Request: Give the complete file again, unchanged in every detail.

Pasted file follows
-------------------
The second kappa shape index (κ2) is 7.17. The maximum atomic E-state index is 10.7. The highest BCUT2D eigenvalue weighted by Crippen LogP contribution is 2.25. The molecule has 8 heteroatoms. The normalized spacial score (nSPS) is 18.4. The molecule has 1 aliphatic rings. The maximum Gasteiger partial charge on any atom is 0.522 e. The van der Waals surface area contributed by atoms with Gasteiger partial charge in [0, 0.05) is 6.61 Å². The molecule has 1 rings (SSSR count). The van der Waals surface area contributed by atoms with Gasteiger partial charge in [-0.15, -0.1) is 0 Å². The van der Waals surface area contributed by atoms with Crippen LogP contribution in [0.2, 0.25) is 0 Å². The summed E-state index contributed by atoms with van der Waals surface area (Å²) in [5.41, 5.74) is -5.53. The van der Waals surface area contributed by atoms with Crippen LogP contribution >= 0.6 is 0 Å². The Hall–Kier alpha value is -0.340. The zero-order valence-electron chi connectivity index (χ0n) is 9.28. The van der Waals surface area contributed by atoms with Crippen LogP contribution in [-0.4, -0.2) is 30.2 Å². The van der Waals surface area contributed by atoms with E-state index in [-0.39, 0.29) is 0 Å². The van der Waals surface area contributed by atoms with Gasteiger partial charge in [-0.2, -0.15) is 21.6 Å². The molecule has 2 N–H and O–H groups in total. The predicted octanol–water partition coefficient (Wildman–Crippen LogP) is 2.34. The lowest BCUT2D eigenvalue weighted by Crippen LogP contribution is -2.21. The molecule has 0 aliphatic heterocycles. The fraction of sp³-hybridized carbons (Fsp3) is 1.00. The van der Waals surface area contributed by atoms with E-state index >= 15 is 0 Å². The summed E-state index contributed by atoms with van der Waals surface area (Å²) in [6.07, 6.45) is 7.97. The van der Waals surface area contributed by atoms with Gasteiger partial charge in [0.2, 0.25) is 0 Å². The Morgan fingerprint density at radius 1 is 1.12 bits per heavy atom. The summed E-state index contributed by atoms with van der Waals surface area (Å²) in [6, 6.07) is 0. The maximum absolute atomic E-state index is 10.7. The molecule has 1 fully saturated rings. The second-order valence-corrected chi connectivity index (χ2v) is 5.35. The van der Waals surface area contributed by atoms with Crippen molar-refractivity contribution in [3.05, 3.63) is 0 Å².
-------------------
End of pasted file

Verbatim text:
The second kappa shape index (κ2) is 7.17. The maximum atomic E-state index is 10.7. The highest BCUT2D eigenvalue weighted by Crippen LogP contribution is 2.25. The molecule has 8 heteroatoms. The normalized spacial score (nSPS) is 18.4. The molecule has 1 aliphatic rings. The maximum Gasteiger partial charge on any atom is 0.522 e. The van der Waals surface area contributed by atoms with Gasteiger partial charge in [0, 0.05) is 6.61 Å². The molecule has 1 rings (SSSR count). The van der Waals surface area contributed by atoms with Gasteiger partial charge in [-0.15, -0.1) is 0 Å². The van der Waals surface area contributed by atoms with Crippen LogP contribution in [0.2, 0.25) is 0 Å². The summed E-state index contributed by atoms with van der Waals surface area (Å²) in [5.41, 5.74) is -5.53. The van der Waals surface area contributed by atoms with Crippen LogP contribution >= 0.6 is 0 Å². The Hall–Kier alpha value is -0.340. The zero-order valence-electron chi connectivity index (χ0n) is 9.28. The van der Waals surface area contributed by atoms with Crippen LogP contribution in [-0.4, -0.2) is 30.2 Å². The van der Waals surface area contributed by atoms with E-state index in [-0.39, 0.29) is 0 Å². The van der Waals surface area contributed by atoms with Gasteiger partial charge in [-0.2, -0.15) is 21.6 Å². The molecule has 2 N–H and O–H groups in total. The predicted octanol–water partition coefficient (Wildman–Crippen LogP) is 2.34. The lowest BCUT2D eigenvalue weighted by Crippen LogP contribution is -2.21. The molecule has 0 aliphatic heterocycles. The fraction of sp³-hybridized carbons (Fsp3) is 1.00. The van der Waals surface area contributed by atoms with E-state index >= 15 is 0 Å². The summed E-state index contributed by atoms with van der Waals surface area (Å²) in [6.07, 6.45) is 7.97. The van der Waals surface area contributed by atoms with Gasteiger partial charge in [0.2, 0.25) is 0 Å². The Morgan fingerprint density at radius 1 is 1.12 bits per heavy atom. The summed E-state index contributed by atoms with van der Waals surface area (Å²) in [6, 6.07) is 0. The maximum absolute atomic E-state index is 10.7. The molecule has 1 fully saturated rings. The second-order valence-corrected chi connectivity index (χ2v) is 5.35. The van der Waals surface area contributed by atoms with Crippen molar-refractivity contribution in [3.05, 3.63) is 0 Å².